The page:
What's an Attribute?
An attribute is some data you want to store. The simplest would be a short text field. Just about anything you'd see on a form on the web could be an attribute as well, and most of them are already created as standard types available in your basic concrete5 install:
- Text - a short text string.
- Text Area - a longer field you might use for "Comments:" in a form.
- Checkbox - A true/false or on/off setting.
- Image/File - attach a file to something.
- Number - force the input to be an integer.
- Rating - 0-5 stars on something.
- Select - Pick one, or pick many.
- Address - Pre-populated with countries that update state/provice lists, all the fields you need to store and address.
Attributes differ from blocks in that they are primarily NOT meant to be displayed to the end user. They are meant to be used by programmers, addon and theme developers to store, search, and manipulate data of different types. By contrast, blocks apply just to pages, are primarily front-end focused.
Where can I use them?
These attributes can be assigned to pages, user records, files in the file systems, products in the ecommerce system if you've installed it, etc. Add-on developers can create their own attribute types or take advantage of existing ones without having to recreate the wheel over and over. Click here to get a complete list of attributes as they're currently used in concrete5 core.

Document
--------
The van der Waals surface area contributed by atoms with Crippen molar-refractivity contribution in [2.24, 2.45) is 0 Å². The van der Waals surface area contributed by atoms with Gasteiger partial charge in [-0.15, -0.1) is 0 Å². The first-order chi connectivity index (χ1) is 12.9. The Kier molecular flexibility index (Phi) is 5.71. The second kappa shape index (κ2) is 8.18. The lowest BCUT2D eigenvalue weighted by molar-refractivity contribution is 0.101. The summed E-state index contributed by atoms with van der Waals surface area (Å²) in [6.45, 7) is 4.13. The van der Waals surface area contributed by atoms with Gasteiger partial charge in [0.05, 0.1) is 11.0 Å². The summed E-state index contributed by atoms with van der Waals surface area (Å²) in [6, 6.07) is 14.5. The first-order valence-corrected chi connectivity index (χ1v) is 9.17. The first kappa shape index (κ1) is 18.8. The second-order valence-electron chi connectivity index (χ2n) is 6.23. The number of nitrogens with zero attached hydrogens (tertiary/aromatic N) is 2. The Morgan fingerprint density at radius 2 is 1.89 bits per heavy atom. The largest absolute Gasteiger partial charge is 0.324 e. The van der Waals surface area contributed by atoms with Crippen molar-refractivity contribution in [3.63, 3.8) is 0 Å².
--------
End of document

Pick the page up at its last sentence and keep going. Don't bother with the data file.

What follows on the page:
Attributes vs. Attribute Types
An attribute type is a way of classifying an attribute. "Checkbox" is a type of attribute. When an attribute is created for a specific use, you choose an attribute type and give it a name. So a page might have a dozen or more attributes of the checkbox type to determine different settings/options like "exclude_from_search" or "feature_on_homepage."
An attribute category is the type of object that attribute applies to. By default, the attribute categories in concrete5 are page, file, and user. Additional addons might create new categories (e.g. the eCommerce addon adds product and order as additional attribute categories.) Experienced developers can create these categories, but should only do so when they absolutely must as they involve database changes that can impact performance.
To learn more about making your own attributes, follow Andrew as he makes a custom attribute based on the address type.